KublaCon 2010

This year's KublaCon was fantastic. I didn't get into a single bad game, and it was surprising how consistently good all the GM's and almost all the players were in the games I played. Usually there's at least one problem player that drags the game down, but there wasn't anything like that at this con. Although there wasn't as great a variety as I'd hoped to see in terms of games (no Eclipse Phase, Dresden Files or Doctor Who, and the Supernatural games both got cancelled), KublaCon gave the great experience I've come to expect from it, and was so much more satisfying than this year's DunDraCon.

Hitting the Bottom (Call of Cthulhu)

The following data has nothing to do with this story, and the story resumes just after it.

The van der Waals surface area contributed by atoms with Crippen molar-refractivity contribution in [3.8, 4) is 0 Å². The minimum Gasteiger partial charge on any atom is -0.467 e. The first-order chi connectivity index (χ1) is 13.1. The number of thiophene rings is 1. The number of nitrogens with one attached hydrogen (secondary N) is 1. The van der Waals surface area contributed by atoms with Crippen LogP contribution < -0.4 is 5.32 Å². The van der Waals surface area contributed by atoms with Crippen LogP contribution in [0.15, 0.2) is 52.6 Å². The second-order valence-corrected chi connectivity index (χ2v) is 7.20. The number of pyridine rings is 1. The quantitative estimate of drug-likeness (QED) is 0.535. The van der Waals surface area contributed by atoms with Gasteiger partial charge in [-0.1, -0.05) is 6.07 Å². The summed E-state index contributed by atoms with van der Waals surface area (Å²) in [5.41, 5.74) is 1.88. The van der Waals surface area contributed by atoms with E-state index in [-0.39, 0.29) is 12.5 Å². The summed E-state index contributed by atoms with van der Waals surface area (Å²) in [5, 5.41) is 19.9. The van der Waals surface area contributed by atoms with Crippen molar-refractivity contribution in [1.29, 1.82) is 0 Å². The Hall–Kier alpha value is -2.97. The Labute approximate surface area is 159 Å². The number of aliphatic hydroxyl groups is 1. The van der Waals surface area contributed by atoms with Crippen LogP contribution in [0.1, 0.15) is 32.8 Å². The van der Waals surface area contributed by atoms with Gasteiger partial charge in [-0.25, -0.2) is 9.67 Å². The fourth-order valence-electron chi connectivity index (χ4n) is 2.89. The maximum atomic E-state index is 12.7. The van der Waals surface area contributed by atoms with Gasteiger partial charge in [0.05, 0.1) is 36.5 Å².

Most of us played professors that had burned down part of our university to stop a Mythos ritual encoded in a music performance, and were now hiding out in Seattle. I played a physicist with a scoped AR-15 and some proficiency in Martial Arts, which gives a good impression of the kind of game it was. We ended up saving some creature that was being tortured by a punk band managed by Men from Leng in a raid that killed half the party. That part was fun, but we spent a good fourth to a third of the game corralling one character that didn't want leave his mental treatment center and (we believed) we desperately needed to continue the story. That was not fun, at least for me, although, considering that player was voted best of the game, I'm assuming the other players had less of a problem with it. I like player conflict, even just internal conflict within a single character, but not when it goes on forever and turns into the rest of the group watching one player's performance. The GM did try to step in and force the player to get on board the plot, and ultimately it was an interesting story, but it seemed to get rushed near the end because so much of it was spent dealing with that one situation. That did a disservice to what might have been a really great game, but was still a pretty good one.